North America Nebula Burns Bright in Skywatcher Photo
The image was taken by Jean-Luc Dauvergne in August 2007 from the observatory at the Pic du Midi mountain.
Credit: Jean-Luc Dauvergne

The gas and dust of the North America Nebula glow pink and red in this skywatcher photo.

The North America Nebula lies in the constellation Cygnus, and it takes its name from a supposed resemblence to the continent. It is an emission nebula — essentially, a cloud of high-temperature gas emitting light of various colors.

The image was taken by Jean-Luc Dauvergne in August 2007 from the observatory at the Pic du Midi mountain in the French Pyrenees. The skyscape in the image glowing most brightly is the most active part of the nebula, a region astronomers call the Cygnus Wall. Here, hydrogen gas burns where new stars are forming.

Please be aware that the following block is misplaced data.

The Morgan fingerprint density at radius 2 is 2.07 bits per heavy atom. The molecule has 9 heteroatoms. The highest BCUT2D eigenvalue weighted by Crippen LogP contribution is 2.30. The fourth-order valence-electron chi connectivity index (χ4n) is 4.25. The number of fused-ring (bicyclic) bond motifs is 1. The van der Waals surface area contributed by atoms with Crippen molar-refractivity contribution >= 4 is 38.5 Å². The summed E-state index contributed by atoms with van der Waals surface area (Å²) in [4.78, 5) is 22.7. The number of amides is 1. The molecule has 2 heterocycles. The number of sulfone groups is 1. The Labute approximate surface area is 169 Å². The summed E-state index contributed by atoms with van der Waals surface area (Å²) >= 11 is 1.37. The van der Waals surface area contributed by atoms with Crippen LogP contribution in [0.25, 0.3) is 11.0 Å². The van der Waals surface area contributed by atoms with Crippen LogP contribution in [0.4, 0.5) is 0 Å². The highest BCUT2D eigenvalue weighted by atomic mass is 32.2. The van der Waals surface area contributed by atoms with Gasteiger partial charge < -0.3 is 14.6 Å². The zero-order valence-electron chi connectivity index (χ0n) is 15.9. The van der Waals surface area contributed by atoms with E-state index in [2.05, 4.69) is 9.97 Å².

The North America Nebula, also known as NGC 7000, is roughly 1,800 light-years away and perhaps 100 light-years in diameter.  A light-year is the distance light travels in one year, or about 6 trillion miles (10 trillion kilometers).

Editor's note: If you have an amazing skywatching photo you'd like to share for a possible story or image gallery, please contact managing editor Tariq Malik at tmalik@space.com.

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